This video displays the language of Stage Three based on the philosophy of the book, Tribal Leadership: Leveraging Natural Groups to Build a Thriving Organization, is the result of a 10 year study of over 24,000 people. Authors Dave Logan King, and Halee Fischer-Wright recognized culture strategies failed 70 percent of the time. In their inquiry as to why this occurred, they discovered Peter Duckers’ statement that “culture eats strategy for breakfast” was true.
One of the challenges to cultural change is that it has been difficult to measure and you can’t manage what you don’t measure. We assess a culture by observing the language people in the tribe use in their everyday conversations.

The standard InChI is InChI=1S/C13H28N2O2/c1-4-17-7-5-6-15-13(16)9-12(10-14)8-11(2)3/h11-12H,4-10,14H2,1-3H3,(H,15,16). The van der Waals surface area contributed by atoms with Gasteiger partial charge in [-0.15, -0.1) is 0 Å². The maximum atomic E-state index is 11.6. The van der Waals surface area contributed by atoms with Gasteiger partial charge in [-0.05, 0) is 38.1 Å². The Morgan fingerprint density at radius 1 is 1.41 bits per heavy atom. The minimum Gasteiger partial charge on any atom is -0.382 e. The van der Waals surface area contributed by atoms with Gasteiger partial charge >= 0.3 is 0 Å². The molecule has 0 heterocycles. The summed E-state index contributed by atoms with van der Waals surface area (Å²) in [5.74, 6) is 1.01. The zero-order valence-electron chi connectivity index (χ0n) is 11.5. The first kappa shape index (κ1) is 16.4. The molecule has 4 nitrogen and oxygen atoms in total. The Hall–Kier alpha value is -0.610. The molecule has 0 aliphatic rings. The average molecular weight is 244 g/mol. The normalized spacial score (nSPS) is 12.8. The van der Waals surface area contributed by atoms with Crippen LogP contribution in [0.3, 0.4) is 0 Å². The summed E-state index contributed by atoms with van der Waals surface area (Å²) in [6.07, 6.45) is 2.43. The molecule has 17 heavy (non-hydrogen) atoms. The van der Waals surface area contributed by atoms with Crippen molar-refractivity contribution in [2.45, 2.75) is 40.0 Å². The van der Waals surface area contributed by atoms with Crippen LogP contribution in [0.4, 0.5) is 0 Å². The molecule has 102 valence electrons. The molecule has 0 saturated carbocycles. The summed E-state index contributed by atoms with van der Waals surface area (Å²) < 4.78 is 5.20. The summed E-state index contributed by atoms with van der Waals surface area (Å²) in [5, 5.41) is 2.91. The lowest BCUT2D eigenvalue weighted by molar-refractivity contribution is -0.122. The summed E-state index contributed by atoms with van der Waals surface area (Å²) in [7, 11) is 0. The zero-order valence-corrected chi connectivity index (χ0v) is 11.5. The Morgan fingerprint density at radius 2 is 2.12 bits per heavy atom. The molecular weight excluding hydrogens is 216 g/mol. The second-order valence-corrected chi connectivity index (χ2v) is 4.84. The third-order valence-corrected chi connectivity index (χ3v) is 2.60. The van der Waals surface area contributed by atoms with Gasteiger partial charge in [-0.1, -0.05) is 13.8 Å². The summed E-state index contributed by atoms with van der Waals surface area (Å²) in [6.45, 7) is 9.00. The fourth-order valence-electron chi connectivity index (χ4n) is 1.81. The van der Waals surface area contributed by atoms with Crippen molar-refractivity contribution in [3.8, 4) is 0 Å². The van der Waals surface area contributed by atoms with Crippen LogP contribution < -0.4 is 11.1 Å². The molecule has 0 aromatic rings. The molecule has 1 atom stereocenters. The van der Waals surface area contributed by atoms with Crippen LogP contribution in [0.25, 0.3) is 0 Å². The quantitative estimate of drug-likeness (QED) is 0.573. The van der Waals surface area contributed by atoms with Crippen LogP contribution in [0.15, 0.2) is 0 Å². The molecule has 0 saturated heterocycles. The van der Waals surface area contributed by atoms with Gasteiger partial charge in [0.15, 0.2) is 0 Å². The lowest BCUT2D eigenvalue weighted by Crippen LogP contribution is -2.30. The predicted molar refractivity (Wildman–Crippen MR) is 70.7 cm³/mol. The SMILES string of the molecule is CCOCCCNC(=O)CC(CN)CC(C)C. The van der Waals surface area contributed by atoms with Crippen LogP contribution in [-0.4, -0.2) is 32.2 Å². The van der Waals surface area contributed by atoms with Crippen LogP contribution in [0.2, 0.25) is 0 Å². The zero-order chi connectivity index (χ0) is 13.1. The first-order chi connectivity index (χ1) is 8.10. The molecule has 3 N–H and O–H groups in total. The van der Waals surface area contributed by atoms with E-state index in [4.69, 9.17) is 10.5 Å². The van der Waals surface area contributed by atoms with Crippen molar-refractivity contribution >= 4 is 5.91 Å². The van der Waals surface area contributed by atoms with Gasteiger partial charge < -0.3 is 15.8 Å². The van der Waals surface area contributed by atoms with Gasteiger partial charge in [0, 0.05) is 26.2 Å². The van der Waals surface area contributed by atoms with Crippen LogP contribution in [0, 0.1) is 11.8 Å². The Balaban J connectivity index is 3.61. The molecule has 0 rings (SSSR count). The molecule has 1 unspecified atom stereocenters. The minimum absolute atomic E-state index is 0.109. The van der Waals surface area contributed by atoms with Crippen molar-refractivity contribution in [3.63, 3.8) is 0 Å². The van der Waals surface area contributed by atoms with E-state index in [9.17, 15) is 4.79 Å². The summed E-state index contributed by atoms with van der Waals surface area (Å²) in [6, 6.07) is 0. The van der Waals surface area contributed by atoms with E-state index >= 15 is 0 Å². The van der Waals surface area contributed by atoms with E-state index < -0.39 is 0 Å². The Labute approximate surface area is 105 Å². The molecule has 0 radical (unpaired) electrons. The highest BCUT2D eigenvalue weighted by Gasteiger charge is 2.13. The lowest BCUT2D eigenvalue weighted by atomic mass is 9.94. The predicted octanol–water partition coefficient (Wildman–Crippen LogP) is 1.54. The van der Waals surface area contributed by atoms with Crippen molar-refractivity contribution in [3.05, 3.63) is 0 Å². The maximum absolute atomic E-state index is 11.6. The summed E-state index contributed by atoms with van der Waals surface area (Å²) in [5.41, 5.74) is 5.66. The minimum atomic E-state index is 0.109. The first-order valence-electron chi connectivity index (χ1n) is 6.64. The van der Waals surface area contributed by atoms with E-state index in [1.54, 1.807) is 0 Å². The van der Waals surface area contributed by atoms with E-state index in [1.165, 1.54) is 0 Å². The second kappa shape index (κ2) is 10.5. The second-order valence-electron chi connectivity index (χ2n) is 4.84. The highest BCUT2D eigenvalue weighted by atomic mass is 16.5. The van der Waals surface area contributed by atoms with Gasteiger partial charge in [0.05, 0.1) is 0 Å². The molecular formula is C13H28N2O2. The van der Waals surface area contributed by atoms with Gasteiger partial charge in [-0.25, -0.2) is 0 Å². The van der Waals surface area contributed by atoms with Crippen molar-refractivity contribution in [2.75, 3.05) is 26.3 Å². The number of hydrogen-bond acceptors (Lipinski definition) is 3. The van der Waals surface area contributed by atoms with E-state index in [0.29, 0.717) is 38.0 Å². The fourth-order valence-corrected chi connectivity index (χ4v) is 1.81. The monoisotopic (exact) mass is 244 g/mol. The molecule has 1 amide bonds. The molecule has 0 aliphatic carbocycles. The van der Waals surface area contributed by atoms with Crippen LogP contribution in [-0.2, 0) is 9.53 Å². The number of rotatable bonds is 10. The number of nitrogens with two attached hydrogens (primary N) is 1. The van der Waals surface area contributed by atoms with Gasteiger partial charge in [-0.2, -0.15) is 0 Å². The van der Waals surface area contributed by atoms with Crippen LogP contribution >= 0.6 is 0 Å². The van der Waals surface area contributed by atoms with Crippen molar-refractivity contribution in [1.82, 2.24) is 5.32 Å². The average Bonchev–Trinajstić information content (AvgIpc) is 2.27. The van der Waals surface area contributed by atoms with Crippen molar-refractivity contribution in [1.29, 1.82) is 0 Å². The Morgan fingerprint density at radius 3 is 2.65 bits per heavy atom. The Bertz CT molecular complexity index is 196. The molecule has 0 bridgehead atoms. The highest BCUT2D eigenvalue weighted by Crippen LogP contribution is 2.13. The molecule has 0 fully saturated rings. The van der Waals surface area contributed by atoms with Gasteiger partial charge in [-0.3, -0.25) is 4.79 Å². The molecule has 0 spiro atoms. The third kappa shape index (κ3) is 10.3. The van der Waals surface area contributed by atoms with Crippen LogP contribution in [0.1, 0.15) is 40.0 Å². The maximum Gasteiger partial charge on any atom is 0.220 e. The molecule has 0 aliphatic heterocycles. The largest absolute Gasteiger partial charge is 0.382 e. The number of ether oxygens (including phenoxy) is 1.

Stage Three is the dominant culture of U.S. workplace tribes, where the language is “I’m great” (and you’re not). Stage Three people are competitive and work to show everyone that they are smarter and better than anyone else. This personally competitive cultural stage produces limited innovation and almost no collaboration. No amount of ropes courses and “trust exercises” will turn this tribe of self-declared superstars into a team.